Bacterial biofilm formation on implantable devices and approaches to its treatment and prevention

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Abstract

In living organisms, biofilms are defined as complex communities of bacteria residing within an exopolysaccharide matrix that adheres to a surface. In the clinic, they are typically the cause of chronic, nosocomial, and medical device-related infections. Due to the antibiotic-resistant nature of biofilms, the use of antibiotics alone is ineffective for treating biofilm-related infections. In this review, we present a brief overview of concepts of bacterial biofilm formation, and current state-of-the-art therapeutic approaches for preventing and treating biofilms. Also, we have reviewed the prevalence of such infections on medical devices and discussed the future challenges that need to be overcome in order to successfully treat biofilms using the novel technologies being developed.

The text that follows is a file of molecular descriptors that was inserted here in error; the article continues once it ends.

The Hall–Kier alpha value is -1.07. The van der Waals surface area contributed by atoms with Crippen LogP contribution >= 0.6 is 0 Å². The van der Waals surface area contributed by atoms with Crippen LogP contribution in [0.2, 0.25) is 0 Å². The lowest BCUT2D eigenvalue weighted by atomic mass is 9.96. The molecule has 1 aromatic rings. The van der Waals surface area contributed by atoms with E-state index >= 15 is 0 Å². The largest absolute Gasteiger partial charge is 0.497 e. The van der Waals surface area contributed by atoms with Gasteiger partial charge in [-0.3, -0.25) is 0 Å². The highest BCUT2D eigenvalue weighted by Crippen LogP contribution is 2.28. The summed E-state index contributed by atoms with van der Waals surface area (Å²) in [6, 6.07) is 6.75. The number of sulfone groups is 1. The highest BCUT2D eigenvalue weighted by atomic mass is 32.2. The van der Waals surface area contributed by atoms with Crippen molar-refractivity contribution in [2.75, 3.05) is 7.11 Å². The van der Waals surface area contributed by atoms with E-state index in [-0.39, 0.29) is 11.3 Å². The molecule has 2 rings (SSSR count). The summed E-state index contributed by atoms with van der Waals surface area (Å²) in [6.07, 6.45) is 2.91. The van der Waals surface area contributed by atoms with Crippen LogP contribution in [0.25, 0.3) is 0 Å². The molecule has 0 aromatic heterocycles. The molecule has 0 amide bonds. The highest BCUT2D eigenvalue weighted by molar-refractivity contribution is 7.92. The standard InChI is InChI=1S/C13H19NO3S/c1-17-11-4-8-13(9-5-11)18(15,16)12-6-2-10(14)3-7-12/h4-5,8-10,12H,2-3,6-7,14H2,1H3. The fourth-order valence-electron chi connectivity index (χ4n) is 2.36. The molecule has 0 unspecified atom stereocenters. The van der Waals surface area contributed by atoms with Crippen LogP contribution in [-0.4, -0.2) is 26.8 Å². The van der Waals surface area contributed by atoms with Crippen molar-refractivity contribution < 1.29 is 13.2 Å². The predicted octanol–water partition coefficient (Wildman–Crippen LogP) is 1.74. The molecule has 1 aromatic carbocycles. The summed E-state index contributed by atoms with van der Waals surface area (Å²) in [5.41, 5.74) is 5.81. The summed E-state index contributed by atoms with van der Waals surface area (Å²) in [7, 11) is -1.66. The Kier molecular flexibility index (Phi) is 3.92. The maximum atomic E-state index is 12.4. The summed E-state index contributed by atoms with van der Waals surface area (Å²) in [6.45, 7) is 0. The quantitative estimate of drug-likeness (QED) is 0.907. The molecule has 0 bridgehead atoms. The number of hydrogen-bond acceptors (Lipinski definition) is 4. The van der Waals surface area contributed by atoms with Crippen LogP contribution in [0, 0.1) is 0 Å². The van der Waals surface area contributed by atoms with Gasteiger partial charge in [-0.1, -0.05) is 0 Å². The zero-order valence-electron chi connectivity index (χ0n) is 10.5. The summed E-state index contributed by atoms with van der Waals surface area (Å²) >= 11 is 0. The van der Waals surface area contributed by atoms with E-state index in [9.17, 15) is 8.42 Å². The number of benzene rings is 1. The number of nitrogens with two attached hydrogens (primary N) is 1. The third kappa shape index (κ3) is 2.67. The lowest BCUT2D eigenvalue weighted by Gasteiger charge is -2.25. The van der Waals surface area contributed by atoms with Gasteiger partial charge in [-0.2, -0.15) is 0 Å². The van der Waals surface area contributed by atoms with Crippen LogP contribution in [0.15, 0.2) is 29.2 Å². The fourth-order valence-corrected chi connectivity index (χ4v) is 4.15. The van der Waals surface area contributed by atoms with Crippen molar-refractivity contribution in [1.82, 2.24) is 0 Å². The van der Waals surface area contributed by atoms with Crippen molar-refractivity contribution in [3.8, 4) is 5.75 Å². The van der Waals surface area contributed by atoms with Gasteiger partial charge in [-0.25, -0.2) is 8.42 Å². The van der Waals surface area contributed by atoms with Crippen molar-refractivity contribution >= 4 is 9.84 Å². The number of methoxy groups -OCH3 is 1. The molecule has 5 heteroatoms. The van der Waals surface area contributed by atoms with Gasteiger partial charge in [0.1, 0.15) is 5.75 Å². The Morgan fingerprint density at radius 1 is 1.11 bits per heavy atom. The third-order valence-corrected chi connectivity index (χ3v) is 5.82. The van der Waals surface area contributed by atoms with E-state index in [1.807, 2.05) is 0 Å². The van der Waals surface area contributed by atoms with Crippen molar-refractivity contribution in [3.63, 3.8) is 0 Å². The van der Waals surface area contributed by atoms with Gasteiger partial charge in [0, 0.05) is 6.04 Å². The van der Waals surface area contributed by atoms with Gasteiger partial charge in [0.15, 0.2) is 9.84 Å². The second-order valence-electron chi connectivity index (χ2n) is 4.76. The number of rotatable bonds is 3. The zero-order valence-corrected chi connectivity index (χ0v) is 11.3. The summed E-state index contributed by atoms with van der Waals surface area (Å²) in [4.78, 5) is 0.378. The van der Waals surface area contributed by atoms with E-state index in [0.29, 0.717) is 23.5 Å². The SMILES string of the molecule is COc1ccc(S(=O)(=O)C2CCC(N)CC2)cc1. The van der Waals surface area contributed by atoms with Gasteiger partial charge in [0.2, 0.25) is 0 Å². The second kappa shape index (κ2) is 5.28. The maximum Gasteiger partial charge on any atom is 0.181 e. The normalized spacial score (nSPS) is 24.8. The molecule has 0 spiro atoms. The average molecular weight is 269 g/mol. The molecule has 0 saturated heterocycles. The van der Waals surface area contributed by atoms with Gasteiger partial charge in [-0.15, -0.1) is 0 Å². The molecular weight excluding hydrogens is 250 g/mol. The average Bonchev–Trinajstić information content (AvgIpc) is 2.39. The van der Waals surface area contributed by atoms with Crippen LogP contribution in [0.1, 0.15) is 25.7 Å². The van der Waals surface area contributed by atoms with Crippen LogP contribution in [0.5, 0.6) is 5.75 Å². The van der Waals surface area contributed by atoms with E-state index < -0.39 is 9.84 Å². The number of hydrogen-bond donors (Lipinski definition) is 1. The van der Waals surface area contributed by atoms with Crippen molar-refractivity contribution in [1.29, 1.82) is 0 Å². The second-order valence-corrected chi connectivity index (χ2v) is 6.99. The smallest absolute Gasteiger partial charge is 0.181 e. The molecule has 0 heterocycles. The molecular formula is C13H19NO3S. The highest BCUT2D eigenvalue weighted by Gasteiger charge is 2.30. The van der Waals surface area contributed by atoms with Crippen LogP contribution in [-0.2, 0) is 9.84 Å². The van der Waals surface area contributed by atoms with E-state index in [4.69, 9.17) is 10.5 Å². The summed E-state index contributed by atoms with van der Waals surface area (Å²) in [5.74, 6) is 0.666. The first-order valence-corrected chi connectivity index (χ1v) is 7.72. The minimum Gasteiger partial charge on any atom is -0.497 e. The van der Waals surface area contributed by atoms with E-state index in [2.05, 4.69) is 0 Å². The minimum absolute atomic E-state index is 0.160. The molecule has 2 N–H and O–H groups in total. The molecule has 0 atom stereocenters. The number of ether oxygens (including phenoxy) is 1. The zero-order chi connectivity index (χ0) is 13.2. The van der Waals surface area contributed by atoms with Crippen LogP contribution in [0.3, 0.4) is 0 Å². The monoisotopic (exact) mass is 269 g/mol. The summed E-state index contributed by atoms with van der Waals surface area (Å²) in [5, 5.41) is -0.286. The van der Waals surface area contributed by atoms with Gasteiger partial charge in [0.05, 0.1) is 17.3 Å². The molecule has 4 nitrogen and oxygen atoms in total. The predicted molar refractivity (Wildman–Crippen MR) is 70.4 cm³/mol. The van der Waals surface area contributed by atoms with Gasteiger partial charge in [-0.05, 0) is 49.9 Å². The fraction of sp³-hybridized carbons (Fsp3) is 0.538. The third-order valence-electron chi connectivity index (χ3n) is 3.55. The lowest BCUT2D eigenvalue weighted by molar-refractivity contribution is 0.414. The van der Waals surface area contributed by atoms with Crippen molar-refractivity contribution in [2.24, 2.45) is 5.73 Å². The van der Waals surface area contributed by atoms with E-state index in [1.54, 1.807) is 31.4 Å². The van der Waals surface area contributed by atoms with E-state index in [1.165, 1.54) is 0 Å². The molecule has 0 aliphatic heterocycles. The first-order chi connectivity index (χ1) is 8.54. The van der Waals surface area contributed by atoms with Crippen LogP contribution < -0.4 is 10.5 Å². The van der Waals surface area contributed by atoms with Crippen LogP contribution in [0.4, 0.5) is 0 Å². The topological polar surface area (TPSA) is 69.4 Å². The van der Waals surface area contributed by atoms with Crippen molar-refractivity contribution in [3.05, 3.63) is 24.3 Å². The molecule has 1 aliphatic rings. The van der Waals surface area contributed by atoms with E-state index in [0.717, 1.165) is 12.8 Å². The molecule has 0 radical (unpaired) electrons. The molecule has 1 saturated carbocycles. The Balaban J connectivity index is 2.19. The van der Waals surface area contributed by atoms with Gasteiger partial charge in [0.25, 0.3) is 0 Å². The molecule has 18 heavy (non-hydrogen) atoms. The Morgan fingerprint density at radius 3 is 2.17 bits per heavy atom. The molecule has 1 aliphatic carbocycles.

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Khatoon, Z., McTiernan, C. D., Suuronen, E. J., Mah, T. F., & Alarcon, E. I. (2018, December 1). Bacterial biofilm formation on implantable devices and approaches to its treatment and prevention. Heliyon. Elsevier Ltd. https://doi.org/10.1016/j.heliyon.2018.e01067

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